Woman Pleads Guilty to Unauthorized Removal and Retention of Classified Material | OPA

WASHINGTON – A Hawaii woman pleaded guilty today to one count of knowingly removing classified information concerning the national defense or foreign relations of the United States and retaining it at an unauthorized location.

According to court documents, Asia Janay Lavarello, 31, of Honolulu, admitted to having removed and retained numerous classified documents, writings and notes relating to the national defense or foreign relations of the United States without authority. While working as an Executive Assistant for the U.S. Indo-Pacific Command in Hawaii, Lavarello accepted a temporary assignment working at the U.S. Embassy in the Philippines. There, she had access to classified computers and documents, and attended classified meetings as part of her official duties. Court documents list several specific instances in which Lavarello mishandled classified material of the United States.

According to her plea, on March 20, 2020, Lavarello removed classified documents from the U.S. Embassy in Manila. She took the classified documents to her hotel room where she hosted a dinner party later that evening. Among the guests were two foreign nationals. During the party, a co-worker discovered the documents, which included documents classified at the SECRET level. Lavarello’s temporary assignment in the Philippines was ultimately terminated due to her mishandling of SECRET classified documents.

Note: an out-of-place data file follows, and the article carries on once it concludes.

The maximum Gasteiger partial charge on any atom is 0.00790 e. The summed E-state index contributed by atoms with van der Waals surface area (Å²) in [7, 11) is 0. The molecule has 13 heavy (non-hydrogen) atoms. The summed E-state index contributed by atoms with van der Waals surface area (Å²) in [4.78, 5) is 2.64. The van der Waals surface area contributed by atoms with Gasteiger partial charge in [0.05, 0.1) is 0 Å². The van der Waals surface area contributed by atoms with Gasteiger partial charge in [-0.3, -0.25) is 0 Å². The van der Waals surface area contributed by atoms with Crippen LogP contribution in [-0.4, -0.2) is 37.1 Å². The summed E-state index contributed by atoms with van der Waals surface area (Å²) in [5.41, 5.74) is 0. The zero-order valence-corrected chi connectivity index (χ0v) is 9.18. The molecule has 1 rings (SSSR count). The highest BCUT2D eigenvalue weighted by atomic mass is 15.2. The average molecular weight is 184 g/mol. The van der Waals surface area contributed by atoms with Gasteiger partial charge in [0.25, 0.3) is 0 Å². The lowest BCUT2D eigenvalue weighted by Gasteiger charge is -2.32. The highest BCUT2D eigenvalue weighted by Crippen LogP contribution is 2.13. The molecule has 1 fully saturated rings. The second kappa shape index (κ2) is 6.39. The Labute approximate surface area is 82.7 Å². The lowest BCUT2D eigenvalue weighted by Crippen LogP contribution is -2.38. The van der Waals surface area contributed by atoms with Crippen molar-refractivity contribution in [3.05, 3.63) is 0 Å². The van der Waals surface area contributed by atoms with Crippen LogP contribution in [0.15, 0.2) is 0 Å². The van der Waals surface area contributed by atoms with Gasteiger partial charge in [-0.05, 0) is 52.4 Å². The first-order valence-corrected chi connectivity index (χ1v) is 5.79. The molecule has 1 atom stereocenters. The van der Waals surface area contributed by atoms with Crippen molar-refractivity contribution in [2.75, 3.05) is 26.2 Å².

After Lavarello returned to Hawaii, investigators executed a search warrant at her government workplace. In her desk, investigators found a notebook containing Lavarello’s handwritten notes of meetings she attended while working at the U.S. Embassy in Manila. The notes contained facts and information classified at the CONFIDENTIAL and SECRET levels. Investigators determined that Lavarello personally transported the documents to Hawaii, unsecured, and kept the classified notebook at an unsecure location until at least April 13, 2020.

Investigators also discovered that Lavarello included information from the classified notebook in a Jan. 16, 2020, email from her personal Gmail account to her unclassified U.S. Government email account. The information she transmitted over unsecure networks was classified at the SECRET level.

Lavarello pleaded guilty to the charge of unauthorized removal and retention of classified documents or material and faces up to five years in prison, three years of supervised release and a fine of $250,000. A federal district court judge will determine any sentence after considering the U.S. Sentencing Guidelines and other statutory factors.

The FBI and Naval Criminal Investigative Service (NCIS) are investigating the case.

Assistant U.S. Attorney Mohammed Khatib of the District of Hawaii and Trial Attorney Stephen Marzen of the National Security Division’s Counterintelligence and Export Control Section are prosecuting the case.

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Author: Editor
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